I have given this question waaaaaaaaaay too much thought, which is precisely why I asked it of myself. If you’ve never read Harry Potter, don’t tell me because I’ll probably cry. But on the off chance some of you exist, a Patronus charm is an animal manifestation of your joy that can fight off soul sucking dementors and occasionally carry messages. A very useful charm, the Patronus. A spirit animal, if you will. OBVIOUSLY, penguins are extremely important to me, but I was concerned that your standard Adelie or Magellanic or even Emperor penguin wouldn’t be fierce enough to fight off a dementor. I knooooooooow Hermione’s patronus is an otter, so obviously extreme cuteness is among a dementor’s weaknesses, but a cutesy penguin still didn’t feel quite right. That’s when I read an article about these big-ass prehistoric penguins. This mamma jamma was 5 feet tall and FIERCE. Meet my Patronus, Penguinsaurus Regina (she’s a lady.) Cower in fear, all ye dementors! You have no power here!

Any of you Bookworms have anything else you’d like to ask me? If you don’t contribute questions I’m going to continue to interview myself, and I’m not sure that’s a good idea. Fire away, y’all. I’m listening.

*If you make a purchase through a link on this site, I will receive a small commission.*

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Jul 27

The Coincidence of Coconut Cake by Amy E. Reichert

Chick Lit 13

Bon Appetit, Bookworms!

The fact that I basically want to eat everything I read about is well documented, but it’s rare that I decide to read a book based solely on its delicious-sounding title. I had a case of the mid-afternoon snack attack when I was browsing NetGalley one day when I ran across The Coincidence of Coconut Cake by Amy E Reichert. The title reminded me of this really tasty dessert my MIL made a couple of months ago, so it seemed like a solid decision. *I received a complimentary copy of this book from the publisher through NetGalley for review consideration. This in no way affects the opinions expressed in this blog. If they’d actually sent me coconut cake, though, this disclaimer might read differently. Seriously, publishers. I can be bribed with baked goods.*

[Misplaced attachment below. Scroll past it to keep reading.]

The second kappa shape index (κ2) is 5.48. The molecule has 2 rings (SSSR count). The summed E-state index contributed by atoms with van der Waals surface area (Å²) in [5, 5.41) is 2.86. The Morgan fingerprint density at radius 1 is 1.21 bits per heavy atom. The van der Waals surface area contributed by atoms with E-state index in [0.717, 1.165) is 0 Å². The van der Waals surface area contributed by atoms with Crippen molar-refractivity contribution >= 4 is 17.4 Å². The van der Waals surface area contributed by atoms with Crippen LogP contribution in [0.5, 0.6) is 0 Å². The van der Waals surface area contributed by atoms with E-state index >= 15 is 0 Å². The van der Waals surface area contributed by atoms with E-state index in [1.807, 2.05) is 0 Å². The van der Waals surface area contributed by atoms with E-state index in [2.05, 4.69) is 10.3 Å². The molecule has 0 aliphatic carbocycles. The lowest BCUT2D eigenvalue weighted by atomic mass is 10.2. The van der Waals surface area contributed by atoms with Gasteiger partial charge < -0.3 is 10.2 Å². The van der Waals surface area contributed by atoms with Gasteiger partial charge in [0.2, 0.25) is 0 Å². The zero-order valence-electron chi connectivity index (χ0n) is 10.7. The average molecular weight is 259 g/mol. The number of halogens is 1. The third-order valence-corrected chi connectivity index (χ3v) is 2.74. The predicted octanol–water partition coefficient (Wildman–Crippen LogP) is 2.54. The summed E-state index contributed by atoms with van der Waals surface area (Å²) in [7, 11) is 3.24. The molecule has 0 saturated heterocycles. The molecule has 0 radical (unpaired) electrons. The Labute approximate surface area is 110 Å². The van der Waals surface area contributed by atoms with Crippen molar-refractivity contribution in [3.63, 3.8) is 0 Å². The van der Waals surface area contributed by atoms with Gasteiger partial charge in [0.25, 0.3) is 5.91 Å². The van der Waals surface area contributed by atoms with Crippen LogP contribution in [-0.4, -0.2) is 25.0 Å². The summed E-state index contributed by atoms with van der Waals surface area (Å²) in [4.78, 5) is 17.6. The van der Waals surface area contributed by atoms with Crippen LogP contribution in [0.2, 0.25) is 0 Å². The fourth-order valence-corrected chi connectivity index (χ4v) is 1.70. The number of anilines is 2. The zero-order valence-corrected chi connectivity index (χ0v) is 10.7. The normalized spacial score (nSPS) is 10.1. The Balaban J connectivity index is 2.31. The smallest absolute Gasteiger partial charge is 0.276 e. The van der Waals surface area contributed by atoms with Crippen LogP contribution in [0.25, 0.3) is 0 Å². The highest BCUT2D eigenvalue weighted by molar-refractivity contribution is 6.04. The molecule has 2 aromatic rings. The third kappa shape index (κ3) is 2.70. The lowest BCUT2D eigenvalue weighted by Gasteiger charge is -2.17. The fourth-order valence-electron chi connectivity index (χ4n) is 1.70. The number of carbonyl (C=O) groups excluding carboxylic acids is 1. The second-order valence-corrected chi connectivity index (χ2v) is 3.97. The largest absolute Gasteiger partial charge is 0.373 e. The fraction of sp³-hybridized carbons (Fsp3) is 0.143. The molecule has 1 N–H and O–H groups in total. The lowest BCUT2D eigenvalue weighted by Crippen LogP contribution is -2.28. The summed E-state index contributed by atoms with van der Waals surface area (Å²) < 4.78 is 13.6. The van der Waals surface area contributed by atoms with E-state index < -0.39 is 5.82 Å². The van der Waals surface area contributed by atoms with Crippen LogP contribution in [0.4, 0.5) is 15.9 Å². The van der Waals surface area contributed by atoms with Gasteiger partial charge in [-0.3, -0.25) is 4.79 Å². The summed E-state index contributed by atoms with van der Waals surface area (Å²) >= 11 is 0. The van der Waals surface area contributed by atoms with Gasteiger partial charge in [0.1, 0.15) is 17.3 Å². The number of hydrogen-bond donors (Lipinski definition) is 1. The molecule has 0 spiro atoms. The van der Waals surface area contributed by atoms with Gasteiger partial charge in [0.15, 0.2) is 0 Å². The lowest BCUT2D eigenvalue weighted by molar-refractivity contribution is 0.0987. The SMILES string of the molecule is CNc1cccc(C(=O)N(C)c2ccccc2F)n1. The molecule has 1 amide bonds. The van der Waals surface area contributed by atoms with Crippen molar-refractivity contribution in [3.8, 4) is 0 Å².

thecoincidenceofcoconutcakeIf You’ve Got Mail (Tom Hanks and Meg Ryan rom-com- you know you saw it) and Delicious! by Ruth Reichl (review) had a baby and moved to Wisconsin to raise it, the result would be The Coincidence of Coconut Cake. This utterly sweet confection of a novel is set in downtown Milwuakee, where a plucky young chef named Lou runs a little French restaurant. Things seem to be going fairly well, if a bit chaotic, when she walks in on her douchebag of a fiance in a compromising position with an intern. Al is Milwaukee’s newest and most cantankerous food critic. He’s British and takes the whole Simon Cowell thing to a new level in his reviews. OF COURSE he lands at Lou’s restaurant on the day her life falls apart and completely eviscerates her in the newspaper.

I think you can guess what happens next. A series of nearly impossible events lead Al and Lou to strike up a friendship without realizing with whom they are fraternizing. As their relationship blossoms over Milwaukee’s charm and delicacies, reality threatens to burst their cheese laden bubble.

Awww, you guys. This book is stinking adorable. Foodies will rejoice. It’s a sweet little rom-com wrapped in a love letter to Milwaukee. Actually, it made me want to visit Milwaukee. I only live a few hours from Milwaukee… Now I’m questioning the life choices that put me anywhere but in Milwaukee and eating fried cheese curds. Books set in the Midwest thrill me in the nerdiest way. You have no idea how many times I shouted “Hey! I’ve been there!” while reading American Gods by Neil Gaiman (review). Amy E Reichert included the recipe for Lou’s famous coconut cake and I really want to taste it. Of course, I’m far too lazy to make it (the fact that I suck at cooking doesn’t help either.) If you need some light, sweet foodie fun, you cannot go wrong with The Coincidence of Coconut CakeAnd if you want to bake Lou’s cake for me, I will gladly eat the whole ding dang thing.

Alright Bookworms, time to sound off. I feel like coconut is a very polarizing flavor, you either love it or hate it. Which camp are you in? Pro-Conut or Heck-No-Conut?

*If you make a purchase through a link on this site, I will receive a small commission. I will use said commission to buy things that taste like coconut and/or cake. Because obviously.*

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Jul 23

Words for Worms Rewind: I Just Don’t Get It. Keep it Copasetic.

Humor, Idiosyncratic Lit List, Pretentious 15

Hi Ho Bookworms!

Today I’m turning back the clock again, because I’ve still got some posts that were devoured by the internet’s gaping maw during my blog transfer to self-hosting many moons ago. I’ve been peppering them in here and there so my genius isn’t lost. That, and I’ve been extremely lazy lately and these posts are ALREADY WRITTEN and basically nobody ever read them. So. Welcome to my brain of three years ago. You’re welcome, and I’m sorry.